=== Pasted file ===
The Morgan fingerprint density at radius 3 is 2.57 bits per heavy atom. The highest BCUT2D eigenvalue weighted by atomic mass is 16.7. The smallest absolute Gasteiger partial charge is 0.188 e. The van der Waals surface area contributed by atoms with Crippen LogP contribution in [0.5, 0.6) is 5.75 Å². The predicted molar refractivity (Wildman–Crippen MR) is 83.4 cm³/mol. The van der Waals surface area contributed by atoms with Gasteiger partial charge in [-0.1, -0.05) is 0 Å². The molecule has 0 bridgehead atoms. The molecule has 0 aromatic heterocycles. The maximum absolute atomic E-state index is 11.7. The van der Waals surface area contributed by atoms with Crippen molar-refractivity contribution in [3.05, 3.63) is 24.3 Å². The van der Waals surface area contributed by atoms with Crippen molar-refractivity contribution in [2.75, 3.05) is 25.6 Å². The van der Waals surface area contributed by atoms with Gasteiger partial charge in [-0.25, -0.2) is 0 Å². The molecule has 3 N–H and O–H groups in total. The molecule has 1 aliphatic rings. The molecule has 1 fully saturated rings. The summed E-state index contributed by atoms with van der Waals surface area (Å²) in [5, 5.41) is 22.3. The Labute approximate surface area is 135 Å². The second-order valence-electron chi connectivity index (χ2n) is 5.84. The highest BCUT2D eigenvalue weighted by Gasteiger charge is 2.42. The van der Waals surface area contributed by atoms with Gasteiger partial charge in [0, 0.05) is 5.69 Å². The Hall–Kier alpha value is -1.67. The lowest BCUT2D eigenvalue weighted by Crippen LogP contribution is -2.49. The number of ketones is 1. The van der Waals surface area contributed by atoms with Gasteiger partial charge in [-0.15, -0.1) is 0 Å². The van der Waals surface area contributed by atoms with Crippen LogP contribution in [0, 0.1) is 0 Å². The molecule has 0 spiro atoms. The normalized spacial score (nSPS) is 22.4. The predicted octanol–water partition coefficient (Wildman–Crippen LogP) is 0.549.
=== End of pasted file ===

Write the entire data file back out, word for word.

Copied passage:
The Morgan fingerprint density at radius 3 is 2.57 bits per heavy atom. The highest BCUT2D eigenvalue weighted by atomic mass is 16.7. The smallest absolute Gasteiger partial charge is 0.188 e. The van der Waals surface area contributed by atoms with Crippen LogP contribution in [0.5, 0.6) is 5.75 Å². The predicted molar refractivity (Wildman–Crippen MR) is 83.4 cm³/mol. The van der Waals surface area contributed by atoms with Gasteiger partial charge in [-0.1, -0.05) is 0 Å². The molecule has 0 bridgehead atoms. The molecule has 0 aromatic heterocycles. The maximum absolute atomic E-state index is 11.7. The van der Waals surface area contributed by atoms with Crippen molar-refractivity contribution in [3.05, 3.63) is 24.3 Å². The van der Waals surface area contributed by atoms with Crippen molar-refractivity contribution in [2.75, 3.05) is 25.6 Å². The van der Waals surface area contributed by atoms with Gasteiger partial charge in [-0.25, -0.2) is 0 Å². The molecule has 3 N–H and O–H groups in total. The molecule has 1 aliphatic rings. The molecule has 1 fully saturated rings. The summed E-state index contributed by atoms with van der Waals surface area (Å²) in [5, 5.41) is 22.3. The Labute approximate surface area is 135 Å². The second-order valence-electron chi connectivity index (χ2n) is 5.84. The highest BCUT2D eigenvalue weighted by Gasteiger charge is 2.42. The van der Waals surface area contributed by atoms with Gasteiger partial charge in [0, 0.05) is 5.69 Å². The Hall–Kier alpha value is -1.67. The lowest BCUT2D eigenvalue weighted by Crippen LogP contribution is -2.49. The number of ketones is 1. The van der Waals surface area contributed by atoms with Gasteiger partial charge in [-0.15, -0.1) is 0 Å². The van der Waals surface area contributed by atoms with Crippen LogP contribution in [0, 0.1) is 0 Å². The molecule has 0 spiro atoms. The normalized spacial score (nSPS) is 22.4. The predicted octanol–water partition coefficient (Wildman–Crippen LogP) is 0.549.